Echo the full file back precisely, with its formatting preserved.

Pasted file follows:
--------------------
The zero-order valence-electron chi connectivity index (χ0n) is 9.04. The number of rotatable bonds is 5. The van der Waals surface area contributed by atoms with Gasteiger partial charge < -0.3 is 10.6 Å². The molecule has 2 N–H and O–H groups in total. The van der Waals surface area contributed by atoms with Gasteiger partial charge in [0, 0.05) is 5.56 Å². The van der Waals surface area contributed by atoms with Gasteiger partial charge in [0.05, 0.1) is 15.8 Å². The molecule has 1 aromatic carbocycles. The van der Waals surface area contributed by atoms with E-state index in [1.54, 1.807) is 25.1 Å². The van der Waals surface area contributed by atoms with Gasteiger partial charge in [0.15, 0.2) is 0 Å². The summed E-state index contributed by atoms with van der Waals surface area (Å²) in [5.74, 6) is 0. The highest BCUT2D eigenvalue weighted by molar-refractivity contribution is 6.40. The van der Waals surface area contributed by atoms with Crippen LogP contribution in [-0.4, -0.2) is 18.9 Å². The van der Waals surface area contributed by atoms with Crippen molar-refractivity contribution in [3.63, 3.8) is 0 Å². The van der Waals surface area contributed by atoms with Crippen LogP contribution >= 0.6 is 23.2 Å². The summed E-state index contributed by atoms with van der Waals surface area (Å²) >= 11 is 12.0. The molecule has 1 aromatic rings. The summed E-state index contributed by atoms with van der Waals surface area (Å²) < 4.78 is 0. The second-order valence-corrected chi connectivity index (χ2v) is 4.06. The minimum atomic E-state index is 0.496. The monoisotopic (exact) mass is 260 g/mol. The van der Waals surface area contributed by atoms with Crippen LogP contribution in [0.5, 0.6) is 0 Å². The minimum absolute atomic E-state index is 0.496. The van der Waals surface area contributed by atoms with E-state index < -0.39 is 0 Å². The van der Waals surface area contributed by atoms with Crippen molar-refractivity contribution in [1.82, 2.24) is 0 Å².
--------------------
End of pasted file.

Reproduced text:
The zero-order valence-electron chi connectivity index (χ0n) is 9.04. The number of rotatable bonds is 5. The van der Waals surface area contributed by atoms with Gasteiger partial charge < -0.3 is 10.6 Å². The molecule has 2 N–H and O–H groups in total. The van der Waals surface area contributed by atoms with Gasteiger partial charge in [0, 0.05) is 5.56 Å². The van der Waals surface area contributed by atoms with Gasteiger partial charge in [0.05, 0.1) is 15.8 Å². The molecule has 1 aromatic carbocycles. The van der Waals surface area contributed by atoms with E-state index in [1.54, 1.807) is 25.1 Å². The van der Waals surface area contributed by atoms with Gasteiger partial charge in [0.15, 0.2) is 0 Å². The summed E-state index contributed by atoms with van der Waals surface area (Å²) in [5.74, 6) is 0. The highest BCUT2D eigenvalue weighted by molar-refractivity contribution is 6.40. The van der Waals surface area contributed by atoms with Crippen LogP contribution in [-0.4, -0.2) is 18.9 Å². The van der Waals surface area contributed by atoms with Crippen molar-refractivity contribution in [3.63, 3.8) is 0 Å². The van der Waals surface area contributed by atoms with Crippen LogP contribution >= 0.6 is 23.2 Å². The summed E-state index contributed by atoms with van der Waals surface area (Å²) >= 11 is 12.0. The molecule has 1 aromatic rings. The summed E-state index contributed by atoms with van der Waals surface area (Å²) < 4.78 is 0. The second-order valence-corrected chi connectivity index (χ2v) is 4.06. The minimum atomic E-state index is 0.496. The monoisotopic (exact) mass is 260 g/mol. The van der Waals surface area contributed by atoms with Crippen LogP contribution in [0.5, 0.6) is 0 Å². The minimum absolute atomic E-state index is 0.496. The van der Waals surface area contributed by atoms with E-state index < -0.39 is 0 Å². The van der Waals surface area contributed by atoms with Crippen molar-refractivity contribution in [1.82, 2.24) is 0 Å².